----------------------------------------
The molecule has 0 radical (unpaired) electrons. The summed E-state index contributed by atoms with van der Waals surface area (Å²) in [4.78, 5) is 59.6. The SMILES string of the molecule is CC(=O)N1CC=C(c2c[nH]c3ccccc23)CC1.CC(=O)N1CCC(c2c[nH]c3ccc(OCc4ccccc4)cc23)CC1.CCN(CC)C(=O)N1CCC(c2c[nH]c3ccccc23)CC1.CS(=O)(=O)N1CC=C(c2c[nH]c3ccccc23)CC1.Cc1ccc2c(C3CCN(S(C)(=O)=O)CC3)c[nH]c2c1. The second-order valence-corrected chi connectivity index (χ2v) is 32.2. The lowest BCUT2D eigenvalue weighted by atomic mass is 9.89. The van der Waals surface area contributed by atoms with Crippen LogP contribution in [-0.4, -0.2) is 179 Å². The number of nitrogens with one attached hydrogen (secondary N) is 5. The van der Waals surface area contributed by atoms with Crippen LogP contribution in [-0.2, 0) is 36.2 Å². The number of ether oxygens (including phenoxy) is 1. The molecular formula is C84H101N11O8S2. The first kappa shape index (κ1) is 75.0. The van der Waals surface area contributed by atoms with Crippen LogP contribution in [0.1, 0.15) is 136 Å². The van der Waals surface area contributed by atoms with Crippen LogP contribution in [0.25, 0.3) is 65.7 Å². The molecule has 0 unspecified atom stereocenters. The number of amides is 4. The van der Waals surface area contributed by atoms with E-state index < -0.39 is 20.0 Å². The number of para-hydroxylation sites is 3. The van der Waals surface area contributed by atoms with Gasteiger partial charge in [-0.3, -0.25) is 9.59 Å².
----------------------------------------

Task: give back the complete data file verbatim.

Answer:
The molecule has 0 radical (unpaired) electrons. The summed E-state index contributed by atoms with van der Waals surface area (Å²) in [4.78, 5) is 59.6. The SMILES string of the molecule is CC(=O)N1CC=C(c2c[nH]c3ccccc23)CC1.CC(=O)N1CCC(c2c[nH]c3ccc(OCc4ccccc4)cc23)CC1.CCN(CC)C(=O)N1CCC(c2c[nH]c3ccccc23)CC1.CS(=O)(=O)N1CC=C(c2c[nH]c3ccccc23)CC1.Cc1ccc2c(C3CCN(S(C)(=O)=O)CC3)c[nH]c2c1. The second-order valence-corrected chi connectivity index (χ2v) is 32.2. The lowest BCUT2D eigenvalue weighted by atomic mass is 9.89. The van der Waals surface area contributed by atoms with Crippen LogP contribution in [-0.4, -0.2) is 179 Å². The number of nitrogens with one attached hydrogen (secondary N) is 5. The van der Waals surface area contributed by atoms with Crippen LogP contribution in [-0.2, 0) is 36.2 Å². The number of ether oxygens (including phenoxy) is 1. The molecular formula is C84H101N11O8S2. The first kappa shape index (κ1) is 75.0. The van der Waals surface area contributed by atoms with Crippen LogP contribution in [0.1, 0.15) is 136 Å². The van der Waals surface area contributed by atoms with Crippen LogP contribution in [0.25, 0.3) is 65.7 Å². The molecule has 0 unspecified atom stereocenters. The number of amides is 4. The van der Waals surface area contributed by atoms with E-state index < -0.39 is 20.0 Å². The number of para-hydroxylation sites is 3. The van der Waals surface area contributed by atoms with Gasteiger partial charge in [-0.3, -0.25) is 9.59 Å².